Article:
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Services closed after hurricane
As of Tuesday, Louis Armstrong New Orleans International and the Gulfport-Biloxi International airports remained closed to all traffic, except relief and rescue flights. No reopening dates were announced.
Airlines continued to divert hundreds of flights from the region each day and to divert aircraft to relief efforts. Many waived cancellation fees or other penalties for affected passengers. Each carrier had its own policy, updated frequently. Some policies in effect as of Tuesday:
Southwest: The low-cost carrier, the largest operator out of New Orleans with 24% of the market share, normally schedules 56 nonstop departures each day to 16 cities, including Los Angeles, said spokeswoman Whitney Eichinger. All were canceled at least through Monday.
Unlike many airlines, Southwest doesn't charge change fees, but if you rebook, and the new fare is higher than your original fare, you normally have to pay the difference. Southwest is waiving the requirement to pay the fare difference on re-bookings for some passengers affected by Katrina, Eichinger said.
According to the airline's website, if you were booked to travel to New Orleans between Aug. 26 and Sept. 30, you can switch at no extra charge to Houston; Little Rock, Ark.; Nashville; Birmingham, Ala.; or Jackson, Miss. Your departure city must remain the same, and you must complete travel by Sept. 30. The fare difference is also waived for those dates if you were scheduled to depart from New Orleans, as long as you rebook to depart from one of those five other cities and your arrival city is the same.
If you held a reservation to travel to or from New Orleans between Aug. 26 and Monday and you did not travel, you can request a refund. If your New Orleans reservation was for travel Tuesday through Jan. 9, you can request a refund or schedule alternate travel. Refund requests must be made by Sept. 30.
American: Refunds or other concessions were available if you booked your ticket on or before Aug. 24 to six of the affected cities. Details varied by date and city.
If you were ticketed for travel to or from New Orleans through Sept. 30, you could request a refund or rebook to several other airports in the region, including Dallas/Fort Worth and Houston. For travel through Oct. 31, vouchers were being offered for nonrefundable tickets.
Delta: The airline waived change fees for travel to and from about 20 cities in Alabama, Florida, Louisiana and Mississippi, depending on the dates of travel.
Rebooking deadlines have passed for most of these, but as of Tuesday, according to Delta's website, you could still rebook without penalty to, from or through New Orleans or Gulfport, Miss., until Oct. 31. Tickets should have been purchased on or before Aug. 27 for travel between Aug. 27 and Oct. 31. You may owe fare differences between the old and rebooked flights.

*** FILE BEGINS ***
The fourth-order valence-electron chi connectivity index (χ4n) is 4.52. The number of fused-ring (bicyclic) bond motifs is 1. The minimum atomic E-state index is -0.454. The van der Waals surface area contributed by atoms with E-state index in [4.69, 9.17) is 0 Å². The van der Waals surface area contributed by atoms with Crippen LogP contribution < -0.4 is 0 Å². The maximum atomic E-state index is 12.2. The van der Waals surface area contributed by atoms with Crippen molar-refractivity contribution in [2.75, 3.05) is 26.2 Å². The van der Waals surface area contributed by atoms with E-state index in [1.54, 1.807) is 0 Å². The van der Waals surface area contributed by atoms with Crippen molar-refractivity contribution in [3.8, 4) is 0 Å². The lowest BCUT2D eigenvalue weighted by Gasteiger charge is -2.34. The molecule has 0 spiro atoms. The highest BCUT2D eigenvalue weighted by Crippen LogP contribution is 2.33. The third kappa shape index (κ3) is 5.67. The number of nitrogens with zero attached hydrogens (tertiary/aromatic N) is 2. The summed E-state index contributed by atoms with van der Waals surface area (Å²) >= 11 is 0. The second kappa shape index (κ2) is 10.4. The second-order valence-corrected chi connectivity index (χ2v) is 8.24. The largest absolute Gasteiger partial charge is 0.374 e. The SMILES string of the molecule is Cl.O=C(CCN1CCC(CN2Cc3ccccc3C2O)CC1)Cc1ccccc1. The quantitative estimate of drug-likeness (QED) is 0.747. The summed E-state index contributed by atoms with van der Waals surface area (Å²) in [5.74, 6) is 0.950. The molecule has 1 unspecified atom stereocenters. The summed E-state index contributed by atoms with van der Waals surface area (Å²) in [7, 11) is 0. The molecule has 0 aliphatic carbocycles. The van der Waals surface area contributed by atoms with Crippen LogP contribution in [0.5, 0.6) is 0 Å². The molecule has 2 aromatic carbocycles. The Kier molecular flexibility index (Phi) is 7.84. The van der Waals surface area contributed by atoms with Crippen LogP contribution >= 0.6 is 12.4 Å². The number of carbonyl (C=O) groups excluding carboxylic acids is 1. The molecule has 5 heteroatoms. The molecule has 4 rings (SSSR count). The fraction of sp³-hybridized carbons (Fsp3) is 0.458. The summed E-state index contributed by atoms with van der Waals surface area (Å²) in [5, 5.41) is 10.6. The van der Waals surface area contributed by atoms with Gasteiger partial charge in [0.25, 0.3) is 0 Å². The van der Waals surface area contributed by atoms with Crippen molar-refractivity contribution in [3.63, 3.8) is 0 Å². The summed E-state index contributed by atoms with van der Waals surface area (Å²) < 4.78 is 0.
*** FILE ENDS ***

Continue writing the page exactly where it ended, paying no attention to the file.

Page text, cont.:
United: Change fees and some other restrictions were waived for customers ticketed before Aug. 29 for travel to or from New Orleans between Aug. 25 and Oct. 31. Customers with unused tickets for that period could request a refund or reschedule to another city within 650 miles of New Orleans.
Hundreds of hotels and inns were affected by the hurricane. Some were damaged or cut off from roadways; many more, hundreds of miles away, housed evacuees and relief workers Companies issued updates:
Cendant: Richard Roberts, a spokesman in Parsippany, N.J., for Days Inn, Howard Johnson, Super 8 and five other brands operated by giant Cendant Corp., said he believed fewer than 200 of the company's hotels were in areas that were damaged by winds or floods from the hurricane. But hundreds more were sheltering storm victims and rescuers.
Disrupted utilities, inoperative cell-phone towers and jammed phone circuits hampered Cendant's attempts to survey damage. Because hotels were giving preference to evacuees and emergency personnel, Roberts urged customers who may have booked rooms along or near evacuation routes to reconfirm their reservations by phone or the brands' websites.
Marriott: The chain set up a toll-free line, (866) 211-4610, for friends and family to call for information about guests and hotel employees in the affected areas.
Through Oct. 1, the company waived cancellation fees for individuals booked at hotels affected by the hurricane or in areas under mandatory evacuation. It waived group cancellation fees through at least Nov. 15.
All its 15 hotels in New Orleans, which include the Marriott, Courtyard, Ritz-Carlton, Renaissance and several other brands, were closed until further notice.
Many hotels in the Gulf Coast and nearby regions that remained open were booked with evacuees and relief workers, Marriott said. It urged guests to call (888) 236-2427 to confirm reservations.
Starwood: The chain, which runs the Sheraton, W and other brands, listed several properties affected by Katrina. Several, such as the Sheraton New Orleans, the W New Orleans and the W New Orleans-French Quarter, were expected to be closed until at least Oct. 31. Others sustained damage but were open.
Family members trying to locate guests and employees were encouraged to send an e-mail to email@example.com.
— Jane Engle